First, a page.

The COVID-19 pandemic wreaked havoc with milk markets last year, revealing fault lines in federal milk marketing orders. In the aftermath, the industry is now focused on how federal orders can be improved.
“To consider the change an improvement is a really difficult question, and that answer depends on your perspective,” said Al Zolin, manager of Zolin International, a dairy consulting firm.
Dairy farmers would consider price enhancement an improvement. But that higher price might be problematic for processors because it could make them uncompetitive in the market place, he said during the latest “DairyLivestream” webinar.
“Certainly, changes to federal orders sometimes have unintended consequences,” he said.
True improvement in the federal order system would be one that increases the overall total revenue in the pool that is available to satisfy dairy farmers, he said.
It also has to keep processors whole and allow them to be competitive in the market place, and it needs to be flexible enough to ensure the high-quality and innovative dairy products consumers want and need, he said.
“I don’t know if that type of improvement exists, and I know it certainly cannot be made by small tweaks to the system. But if we keep that major idea as a goal, one day I think we will achieve a system that is considered an improvement by all participants,” he said.
There are several issues that have to be part of the overall change matrix to make things work, and they’re all interlinked, he said.
“That’s one thing about federal orders, make one change and it changes something else. So you really, really have to think about the whole ball of wax,” he said.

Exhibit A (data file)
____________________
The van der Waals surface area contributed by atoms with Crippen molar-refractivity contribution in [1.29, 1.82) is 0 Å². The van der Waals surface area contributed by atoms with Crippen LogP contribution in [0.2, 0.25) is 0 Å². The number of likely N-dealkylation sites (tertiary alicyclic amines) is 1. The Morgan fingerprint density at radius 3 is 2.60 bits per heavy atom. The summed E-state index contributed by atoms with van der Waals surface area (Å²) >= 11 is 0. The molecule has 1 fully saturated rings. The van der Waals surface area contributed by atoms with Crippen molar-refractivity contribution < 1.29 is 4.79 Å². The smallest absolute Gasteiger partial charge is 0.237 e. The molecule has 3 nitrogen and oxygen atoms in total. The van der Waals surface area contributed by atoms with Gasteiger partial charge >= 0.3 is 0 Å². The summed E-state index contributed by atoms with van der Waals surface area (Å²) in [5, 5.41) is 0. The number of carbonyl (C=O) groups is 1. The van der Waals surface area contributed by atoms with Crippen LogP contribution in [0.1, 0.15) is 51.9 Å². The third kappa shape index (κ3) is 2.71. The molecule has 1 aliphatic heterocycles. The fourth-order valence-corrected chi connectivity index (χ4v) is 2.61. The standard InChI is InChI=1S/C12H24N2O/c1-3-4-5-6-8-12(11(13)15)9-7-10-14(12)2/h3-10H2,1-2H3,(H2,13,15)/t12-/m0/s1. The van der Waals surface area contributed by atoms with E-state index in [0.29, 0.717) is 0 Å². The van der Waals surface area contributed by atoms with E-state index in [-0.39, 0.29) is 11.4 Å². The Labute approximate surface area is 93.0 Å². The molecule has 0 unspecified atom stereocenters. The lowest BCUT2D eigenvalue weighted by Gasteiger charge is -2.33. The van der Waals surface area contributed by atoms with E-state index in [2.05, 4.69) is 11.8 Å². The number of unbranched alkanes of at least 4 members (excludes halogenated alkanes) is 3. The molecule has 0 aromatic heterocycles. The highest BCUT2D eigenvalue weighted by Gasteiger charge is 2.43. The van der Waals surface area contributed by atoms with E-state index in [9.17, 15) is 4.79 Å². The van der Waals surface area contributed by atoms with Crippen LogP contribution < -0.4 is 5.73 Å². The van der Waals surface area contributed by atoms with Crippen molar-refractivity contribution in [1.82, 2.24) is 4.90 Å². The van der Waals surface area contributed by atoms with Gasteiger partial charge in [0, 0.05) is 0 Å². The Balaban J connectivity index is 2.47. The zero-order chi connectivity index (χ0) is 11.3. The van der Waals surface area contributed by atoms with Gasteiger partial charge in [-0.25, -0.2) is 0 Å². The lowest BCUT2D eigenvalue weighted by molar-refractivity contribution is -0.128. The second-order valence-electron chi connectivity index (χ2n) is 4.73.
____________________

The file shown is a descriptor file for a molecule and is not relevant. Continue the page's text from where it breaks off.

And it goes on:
Areas to focus on include the Class I pricing system and advanced pricing, which is problematic when it comes to depooling milk and negative producer price differentials, he said.
“There really is no easy answer to solve all these problems. But if you look at them in totality and try to address them as a total solution, I do believe improvements can come about,” he said.
Another area to pay attention to is end-product pricing, which only works if the components of the pricing are updated on a regular basis. Tweaks can be made to the formula, but a better solution would be to go back to a competitive price formula, he said.
When proposing a change, it’s important to have an approach that’s balancing consumers, producers and processors, said Ed Gallagher, president of risk management for the Dairy Farmers of America.
When thinking about changing the pricing structure, it’s important to keep the interface with dairy farmers simpler rather than more complicated, he said.
And it’s important to make sure any changes in pricing are congruous with using milk price risk management, he said.
“Despite what we do with federal order pricing provisions … we are going to be subject to so much price volatility forever that we need these tools to be able to help dairy farmers manage those programs,” he said.